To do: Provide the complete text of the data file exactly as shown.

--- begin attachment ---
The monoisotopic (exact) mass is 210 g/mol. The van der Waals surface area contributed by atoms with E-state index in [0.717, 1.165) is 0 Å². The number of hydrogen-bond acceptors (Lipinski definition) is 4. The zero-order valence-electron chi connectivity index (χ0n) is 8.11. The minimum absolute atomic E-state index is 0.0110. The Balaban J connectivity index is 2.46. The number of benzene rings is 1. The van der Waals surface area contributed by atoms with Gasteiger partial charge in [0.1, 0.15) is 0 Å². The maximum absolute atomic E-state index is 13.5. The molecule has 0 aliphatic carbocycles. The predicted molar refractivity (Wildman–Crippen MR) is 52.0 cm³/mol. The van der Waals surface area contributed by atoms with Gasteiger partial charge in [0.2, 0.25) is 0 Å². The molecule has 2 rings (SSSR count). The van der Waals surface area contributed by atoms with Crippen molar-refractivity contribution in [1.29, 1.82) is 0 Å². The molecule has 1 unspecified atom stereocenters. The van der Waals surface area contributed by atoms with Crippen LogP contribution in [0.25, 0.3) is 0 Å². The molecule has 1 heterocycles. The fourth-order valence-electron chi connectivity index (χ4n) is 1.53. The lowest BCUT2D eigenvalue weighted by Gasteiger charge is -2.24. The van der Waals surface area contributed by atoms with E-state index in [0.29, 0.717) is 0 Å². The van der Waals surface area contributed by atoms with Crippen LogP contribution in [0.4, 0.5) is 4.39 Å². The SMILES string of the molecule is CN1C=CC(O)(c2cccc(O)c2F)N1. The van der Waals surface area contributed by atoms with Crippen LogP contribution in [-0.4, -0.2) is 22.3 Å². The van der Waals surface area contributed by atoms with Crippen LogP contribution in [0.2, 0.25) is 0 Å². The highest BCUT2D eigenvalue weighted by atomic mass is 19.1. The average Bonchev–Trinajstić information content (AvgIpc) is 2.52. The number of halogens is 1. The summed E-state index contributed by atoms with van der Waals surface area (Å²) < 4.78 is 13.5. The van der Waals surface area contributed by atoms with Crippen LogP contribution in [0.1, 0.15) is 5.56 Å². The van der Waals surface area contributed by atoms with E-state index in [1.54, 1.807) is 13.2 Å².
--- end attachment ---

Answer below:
The monoisotopic (exact) mass is 210 g/mol. The van der Waals surface area contributed by atoms with E-state index in [0.717, 1.165) is 0 Å². The number of hydrogen-bond acceptors (Lipinski definition) is 4. The zero-order valence-electron chi connectivity index (χ0n) is 8.11. The minimum absolute atomic E-state index is 0.0110. The Balaban J connectivity index is 2.46. The number of benzene rings is 1. The van der Waals surface area contributed by atoms with Gasteiger partial charge in [0.1, 0.15) is 0 Å². The maximum absolute atomic E-state index is 13.5. The molecule has 0 aliphatic carbocycles. The predicted molar refractivity (Wildman–Crippen MR) is 52.0 cm³/mol. The van der Waals surface area contributed by atoms with Gasteiger partial charge in [0.2, 0.25) is 0 Å². The molecule has 2 rings (SSSR count). The van der Waals surface area contributed by atoms with Crippen molar-refractivity contribution in [1.29, 1.82) is 0 Å². The molecule has 1 unspecified atom stereocenters. The van der Waals surface area contributed by atoms with Crippen LogP contribution in [0.25, 0.3) is 0 Å². The molecule has 1 heterocycles. The fourth-order valence-electron chi connectivity index (χ4n) is 1.53. The lowest BCUT2D eigenvalue weighted by Gasteiger charge is -2.24. The van der Waals surface area contributed by atoms with E-state index in [0.29, 0.717) is 0 Å². The van der Waals surface area contributed by atoms with Crippen LogP contribution in [0.4, 0.5) is 4.39 Å². The SMILES string of the molecule is CN1C=CC(O)(c2cccc(O)c2F)N1. The van der Waals surface area contributed by atoms with Crippen LogP contribution in [-0.4, -0.2) is 22.3 Å². The van der Waals surface area contributed by atoms with Crippen LogP contribution in [0.2, 0.25) is 0 Å². The highest BCUT2D eigenvalue weighted by atomic mass is 19.1. The average Bonchev–Trinajstić information content (AvgIpc) is 2.52. The number of halogens is 1. The summed E-state index contributed by atoms with van der Waals surface area (Å²) < 4.78 is 13.5. The van der Waals surface area contributed by atoms with Crippen LogP contribution in [0.1, 0.15) is 5.56 Å². The van der Waals surface area contributed by atoms with E-state index in [1.54, 1.807) is 13.2 Å².